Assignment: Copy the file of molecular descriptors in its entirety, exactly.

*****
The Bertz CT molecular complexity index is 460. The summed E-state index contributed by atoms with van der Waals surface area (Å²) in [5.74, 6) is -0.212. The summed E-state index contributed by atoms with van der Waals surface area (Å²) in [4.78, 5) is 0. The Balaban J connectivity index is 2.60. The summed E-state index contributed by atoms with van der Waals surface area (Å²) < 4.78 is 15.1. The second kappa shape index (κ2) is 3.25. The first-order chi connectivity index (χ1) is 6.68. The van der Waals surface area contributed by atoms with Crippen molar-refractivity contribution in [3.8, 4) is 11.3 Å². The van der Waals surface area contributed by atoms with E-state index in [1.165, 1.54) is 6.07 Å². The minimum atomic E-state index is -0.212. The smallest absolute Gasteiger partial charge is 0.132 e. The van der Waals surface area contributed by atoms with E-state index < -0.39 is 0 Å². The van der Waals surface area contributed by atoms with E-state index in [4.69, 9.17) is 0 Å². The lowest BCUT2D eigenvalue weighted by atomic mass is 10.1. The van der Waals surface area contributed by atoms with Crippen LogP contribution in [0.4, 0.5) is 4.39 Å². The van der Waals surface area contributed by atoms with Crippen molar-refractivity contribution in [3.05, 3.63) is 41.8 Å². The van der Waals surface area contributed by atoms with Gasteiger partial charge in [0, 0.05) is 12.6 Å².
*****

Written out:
The Bertz CT molecular complexity index is 460. The summed E-state index contributed by atoms with van der Waals surface area (Å²) in [5.74, 6) is -0.212. The summed E-state index contributed by atoms with van der Waals surface area (Å²) in [4.78, 5) is 0. The Balaban J connectivity index is 2.60. The summed E-state index contributed by atoms with van der Waals surface area (Å²) < 4.78 is 15.1. The second kappa shape index (κ2) is 3.25. The first-order chi connectivity index (χ1) is 6.68. The van der Waals surface area contributed by atoms with Crippen molar-refractivity contribution in [3.8, 4) is 11.3 Å². The van der Waals surface area contributed by atoms with E-state index in [1.165, 1.54) is 6.07 Å². The minimum atomic E-state index is -0.212. The smallest absolute Gasteiger partial charge is 0.132 e. The van der Waals surface area contributed by atoms with E-state index < -0.39 is 0 Å². The van der Waals surface area contributed by atoms with E-state index in [4.69, 9.17) is 0 Å². The lowest BCUT2D eigenvalue weighted by atomic mass is 10.1. The van der Waals surface area contributed by atoms with Crippen LogP contribution in [0.4, 0.5) is 4.39 Å². The van der Waals surface area contributed by atoms with Crippen molar-refractivity contribution in [3.05, 3.63) is 41.8 Å². The van der Waals surface area contributed by atoms with Gasteiger partial charge in [0, 0.05) is 12.6 Å².